The article "Dietary intakes of urban, high body mass index, African American children: family and child dietary attributes predict child intakes", published in the Journal of Nutrition Education and Behavior in 2011, describes the relationship between family and child nutrition attributes related to children's dietary intakes.
Fruits and vegetables are essential for the promotion of health and the prevention of chronic disease. Higher intake of fruits and vegetables has been associated with reduced risk of cardiovascular disease, cancer, and ischemic strokes —the three leading causes of death in the United States.
Dairy foods are important in a healthy diet—as long as they are lower-fat dairy. Whole-fat dairy products are high in saturated fats, which have been shown to raise blood cholesterol and increase the risk of heart disease. Whole-fat milk and cheese are among the leading sources of saturated fat in American diets.
When grains are processed or refined, most of the bran and some of the germ are removed, eliminating most of the beneficial parts of the grain. Whole grains, and foods made from them, include the entire germ seed, usually called the kernel, which consists of the bran, the germ, and the endosperm.
Scientific evidence continues to mount supporting the importance of breastfeeding for infants and their mothers. Breastfeeding significantly reduces children’s risk for acute infections and chronic conditions such as diabetes, asthma, and obesity. Breastfeeding also reduces the mother’s risk for type 2 diabetes and breast and ovarian cancers.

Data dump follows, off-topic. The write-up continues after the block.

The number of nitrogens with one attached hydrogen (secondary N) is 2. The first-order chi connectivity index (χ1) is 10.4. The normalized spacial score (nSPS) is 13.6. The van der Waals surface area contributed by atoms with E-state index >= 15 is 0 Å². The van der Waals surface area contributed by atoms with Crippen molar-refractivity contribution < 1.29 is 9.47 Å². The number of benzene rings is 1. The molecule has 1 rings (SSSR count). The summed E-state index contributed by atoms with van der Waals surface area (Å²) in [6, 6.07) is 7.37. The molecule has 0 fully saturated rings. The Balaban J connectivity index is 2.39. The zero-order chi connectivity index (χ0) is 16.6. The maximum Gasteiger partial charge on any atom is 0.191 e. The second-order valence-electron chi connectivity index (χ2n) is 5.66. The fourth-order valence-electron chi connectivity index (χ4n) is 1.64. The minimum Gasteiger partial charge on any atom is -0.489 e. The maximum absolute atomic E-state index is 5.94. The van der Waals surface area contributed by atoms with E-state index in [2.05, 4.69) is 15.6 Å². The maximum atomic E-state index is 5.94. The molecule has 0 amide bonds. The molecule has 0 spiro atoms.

The Happy, Healthy & Well (HHW) toolkit was developed for use with child care and early childhood education staff to support adopting healthy nutrition and physical activity behaviors in the child care work environment. Research has shown that staff is more likely promote healthy habits if they have adopted these behaviors themselves. HHW program materials include:
For most children, school is the largest source of meals eaten outside of the home. School food service offers an ideal setting for experiential learning around food for children and for engaging parents in modeling healthy eating habits at home.
The 2007 California Childhood Obesity Conference (CCOC ‘07), held in Anaheim, California, addressed the nation’s childhood obesity epidemic. The primary focus was on prevention strategies aimed at high risk and low-income communities.
The Asian Language Nutrition and Physical Activity Brochures project published a series of culturally sensitive and relevant educational materials that can help immigrant parents understand how they can adapt to a new environment and food supply in a way that will foster the health and welfare of their children.
Since 1993, CANFit has been at the heart of the movement to improve healthy eating and physical activity environments for adolescents. From grassroots to government, CANfit works with community-based and youth-serving organizations to identify local solutions and support the development of culturally competent policy and practices.